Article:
By this point we were ready to gnaw off our own arms out of hunger so we drove up Route 1 and discovered there are a hell damn shit lot of antique stores on Route 1. And tires. And dentists. And storage facilities. DO THESE PEOPLE NOT EAT?! We nearly stopped at a “saloon” (no shit, it was really called a saloon) until we saw a creepy middle aged gentleman leaning out of the open porch in the pouring rain staring at us. Joy held her arms out in front of her with her hands splayed open and said, “No!” Then we saw the attached seedy motel and the signs “no burnouts – no loud acceleration” and decided that perhaps this wasn’t the kind of place for us.
We ended up in a shitty little joint in Biddeford that proudly advertised “PIZZA – SANDWICHES – FRIED FOODS” on the sign outside and discovered that chicken takes a long time to cook. Either that or the dude behind the counter just didn’t want to make chicken right now. I mean, come on, it’s a fucking fryolator for cripes’ sake. We ate something edible and drank something potable and used a bathroom that was nasty (no, not together) and then hit the road.
On the way back we stopped in Portland to pick up our mugs from the paint-your-own-ceramics place, which was cool, then came home. I got one of those befrigged culinary chain letter “Amish Friendship Bread” starters from Jenn and had finally gotten around to baking the bread this morning so we had some of that, which was good (the kids friggin loved it) and I sneaked a bag of starter into Joy’s stuff to take home, heh heh. She said later, “You know, I’ll take one of those starters if you want me to,” and I replied, “Yeah…I already put it in your stuff.” Hopefully it won’t explode all over her suitcase on the plane.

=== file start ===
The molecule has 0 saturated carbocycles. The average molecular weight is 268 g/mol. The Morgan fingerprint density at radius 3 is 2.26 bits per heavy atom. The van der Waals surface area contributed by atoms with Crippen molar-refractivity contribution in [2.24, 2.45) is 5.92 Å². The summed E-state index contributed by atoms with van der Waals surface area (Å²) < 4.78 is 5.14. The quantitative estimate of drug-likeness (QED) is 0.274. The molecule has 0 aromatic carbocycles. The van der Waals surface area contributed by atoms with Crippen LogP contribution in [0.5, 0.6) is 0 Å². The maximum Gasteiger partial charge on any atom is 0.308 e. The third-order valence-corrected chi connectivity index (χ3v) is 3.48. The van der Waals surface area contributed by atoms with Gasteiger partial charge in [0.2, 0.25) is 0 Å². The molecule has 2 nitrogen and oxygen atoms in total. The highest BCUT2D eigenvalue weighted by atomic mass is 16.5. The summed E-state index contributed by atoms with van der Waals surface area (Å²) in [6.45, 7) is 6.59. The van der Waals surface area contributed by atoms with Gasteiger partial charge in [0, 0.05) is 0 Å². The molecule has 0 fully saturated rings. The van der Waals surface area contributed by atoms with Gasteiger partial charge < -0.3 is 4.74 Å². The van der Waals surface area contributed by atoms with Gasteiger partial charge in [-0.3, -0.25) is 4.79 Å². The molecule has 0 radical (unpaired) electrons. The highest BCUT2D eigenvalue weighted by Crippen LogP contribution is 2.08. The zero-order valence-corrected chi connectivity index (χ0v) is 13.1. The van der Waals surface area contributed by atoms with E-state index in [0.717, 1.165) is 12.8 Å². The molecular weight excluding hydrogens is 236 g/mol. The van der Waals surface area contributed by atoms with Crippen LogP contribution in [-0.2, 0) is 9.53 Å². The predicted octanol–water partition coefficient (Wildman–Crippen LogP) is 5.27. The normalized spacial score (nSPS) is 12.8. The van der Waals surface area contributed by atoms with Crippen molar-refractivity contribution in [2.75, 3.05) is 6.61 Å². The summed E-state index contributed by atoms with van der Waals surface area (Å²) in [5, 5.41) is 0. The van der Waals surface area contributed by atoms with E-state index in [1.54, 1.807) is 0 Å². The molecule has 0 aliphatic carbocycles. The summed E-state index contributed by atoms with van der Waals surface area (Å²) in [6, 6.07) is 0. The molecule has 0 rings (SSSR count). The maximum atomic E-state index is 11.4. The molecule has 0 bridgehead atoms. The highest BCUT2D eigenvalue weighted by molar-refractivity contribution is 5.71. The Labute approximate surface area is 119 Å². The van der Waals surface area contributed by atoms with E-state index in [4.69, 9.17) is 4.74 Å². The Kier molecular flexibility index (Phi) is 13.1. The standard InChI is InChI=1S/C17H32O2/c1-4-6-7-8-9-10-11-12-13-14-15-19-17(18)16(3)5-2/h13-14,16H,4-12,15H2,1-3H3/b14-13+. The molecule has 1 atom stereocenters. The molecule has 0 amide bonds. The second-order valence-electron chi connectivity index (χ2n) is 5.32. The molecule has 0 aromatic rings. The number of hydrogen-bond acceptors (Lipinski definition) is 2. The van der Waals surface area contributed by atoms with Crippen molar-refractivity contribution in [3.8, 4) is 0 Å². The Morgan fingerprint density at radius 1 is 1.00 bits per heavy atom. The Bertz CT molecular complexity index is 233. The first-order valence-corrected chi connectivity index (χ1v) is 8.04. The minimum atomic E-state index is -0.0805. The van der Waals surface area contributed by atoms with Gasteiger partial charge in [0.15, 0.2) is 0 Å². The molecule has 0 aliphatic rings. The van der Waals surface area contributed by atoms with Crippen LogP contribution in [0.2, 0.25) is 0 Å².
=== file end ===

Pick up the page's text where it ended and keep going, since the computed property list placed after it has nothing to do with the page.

Whew. Well, that’s a lot of what we’ve been up to. I’m going to relinquish Joy’s laptop back to her and I’ll probably update again once I’m back to work on Thursday (wah) since I’ll have to turn my computer on again eventually.
Yarn and green stuff May 30, 2009Posted by jeninmaine in Crafty, dyeing, food, kidlet.
I pulled some photos off of my camera so here you go.
First, we did some major cleaning up last weekend and as a result I was able to do some dyeing again. It was nice to have my space back, things tend to migrate out to the extension and build up, mostly recycling stuff and kid clothes that need to be put into storage, things like that. Every few weeks we go through and clean everything out. Here’s my dyeing table, it’s nothing fancy but it does the job. I love my ghetto $4 GeeDub crock pots.
I mentioned winding a huge skein for self-striping sock yarn. Here’s the setup, what I like to call The Definition of Torture. Ugh, SO not worth it, especially when I realized that after dyeing I need to rewind everything all over again so it’s in a usable size skein. And this is two skeins worth, so it needs to be split. Blarrgh.
I mentioned kidlet made clown barf, and I wasn’t kidding. I do have pictures of the yarn rinsed and dried and it’s not quite this saturated, I’ll post them when I’ve got them.
The only other mildly exciting thing is that I read an entry by one of my favorites who was expressing her love for green smoothies. Being curious I read up on them and they really resonate with me, check out GreenSmoothieGirl.com for details.
Michael and I have already discussed multiple times the idea of moving to more of a whole foods diet and even more of a raw foods diet. Being diabetic he would benefit from it and being overweight it can only help me, and anything that is good for the kids is something I’m interested in. Having so little time and brainpower to get organized has been a challenge, however. I read the website and decided that I wanted to try this for myself – I figure if I can drink one green smoothie a day to start, just to get the hang of it, I can decide if I want to go further than that. I don’t have an industrial strength blender but the one I have works okay, I just have to add the initial greens little by little until it gets enough in there to keep things going.